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Here is a look at events in Haiti in the month since the killing of President Jovenel Moise.
Wednesday, July 7 - Haitian President Jovenel Moise, a 53-year-old former businessman who took office in 2017, was shot dead and his wife, Martine Moise, was seriously wounded when heavily armed assassins stormed the couple's home at around 1 a.m. local time (0500 GMT).
Haiti's ambassador to the United States, Bocchit Edmond, said the gunmen were masquerading as U.S. Drug Enforcement Administration (DEA) agents as they entered Moise's guarded residence under cover of nightfall.
Police tracked the suspected assassins to a house near the scene of the crime in Petionville, a northern, hillside suburb of the capital, Port-au-Prince.
Thursday, July 8 - A firefight lasted late into the night and authorities detained a number of suspects. Police in Haiti said the assassination was carried out by a commando unit of 26 Colombian and two Haitian-American mercenaries. The two Haitian-Americans were identified as James Solages, 35, and Joseph Vincent, 55, both from Florida.
Friday, July 9 - U.S. law enforcement and intelligence agencies probed potential U.S. connections to the assassination, the day after two Haitian-American men were arrested on charges of participating in the killing.
The United States rebuffed Haiti's request for troops to help secure key infrastructure, even as it pledged to help with the investigation.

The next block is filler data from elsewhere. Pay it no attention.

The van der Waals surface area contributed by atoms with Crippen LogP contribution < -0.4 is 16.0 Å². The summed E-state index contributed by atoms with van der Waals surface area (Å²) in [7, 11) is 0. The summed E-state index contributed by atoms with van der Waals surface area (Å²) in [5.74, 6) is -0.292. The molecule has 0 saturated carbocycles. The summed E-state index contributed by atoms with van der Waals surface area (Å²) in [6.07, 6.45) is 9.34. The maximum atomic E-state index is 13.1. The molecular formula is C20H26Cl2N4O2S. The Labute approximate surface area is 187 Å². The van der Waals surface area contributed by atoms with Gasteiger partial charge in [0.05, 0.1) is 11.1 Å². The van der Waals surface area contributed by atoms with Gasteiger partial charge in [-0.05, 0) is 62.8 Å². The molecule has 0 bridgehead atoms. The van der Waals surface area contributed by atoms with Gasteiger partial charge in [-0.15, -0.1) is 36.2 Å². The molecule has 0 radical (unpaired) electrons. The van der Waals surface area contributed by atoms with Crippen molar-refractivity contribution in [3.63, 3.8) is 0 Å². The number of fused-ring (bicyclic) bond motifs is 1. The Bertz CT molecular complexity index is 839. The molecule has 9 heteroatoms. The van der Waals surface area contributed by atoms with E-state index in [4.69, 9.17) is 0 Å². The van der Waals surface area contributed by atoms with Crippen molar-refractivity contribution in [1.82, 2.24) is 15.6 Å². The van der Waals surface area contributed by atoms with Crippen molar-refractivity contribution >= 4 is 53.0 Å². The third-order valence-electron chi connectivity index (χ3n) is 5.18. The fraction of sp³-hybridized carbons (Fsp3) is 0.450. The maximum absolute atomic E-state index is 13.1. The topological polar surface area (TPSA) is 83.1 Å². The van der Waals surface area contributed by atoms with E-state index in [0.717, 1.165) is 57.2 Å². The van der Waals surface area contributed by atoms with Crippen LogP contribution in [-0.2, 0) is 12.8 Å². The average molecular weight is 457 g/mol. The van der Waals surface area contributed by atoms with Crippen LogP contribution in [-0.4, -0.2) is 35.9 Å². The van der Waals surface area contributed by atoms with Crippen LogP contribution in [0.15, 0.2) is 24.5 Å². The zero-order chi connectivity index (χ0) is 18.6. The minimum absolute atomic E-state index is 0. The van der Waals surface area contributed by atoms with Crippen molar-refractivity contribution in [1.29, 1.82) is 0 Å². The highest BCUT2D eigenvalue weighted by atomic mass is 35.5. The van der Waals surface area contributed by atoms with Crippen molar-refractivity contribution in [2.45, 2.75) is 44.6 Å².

Saturday, July 10 - One of Haiti's most powerful gang leaders said his men would take to the streets to protest the assassination, railing against police and opposition politicians whom he accused of colluding with the "stinking bourgeoisie" to "sacrifice" Moise.
Sunday, July 11 - Haitian authorities detained Christian Emmanuel Sanon, 63, widely described as a Florida-based doctor, and accused him of being one of the masterminds behind the killing by hiring mercenaries.
Tuesday, July 13 - Two U.S. government sources identified a former Drug Enforcement Administration informant accused of taking part in Moise's assassination as Joseph Vincent, 55, of Florida.
Vincent and a second Haitian-American Florida resident, James Solages, 35, told investigators they had been hired to serve as interpreters.
Wednesday, July 14 - National Police chief Leon Charles identified former Haitian Senator John Joel Joseph as a key player in the plot, saying he supplied weapons and planned meetings.
Charles also pointed a finger at a company he identified as World Wide Capital Lending Group as being responsible for fundraising "to execute this criminal act."
Thursday, July 15 - A "small number" of the detainees had received U.S. military training in the past while serving as active members of the Colombian military, Pentagon spokesperson Lieutenant Colonel Ken Hoffman said.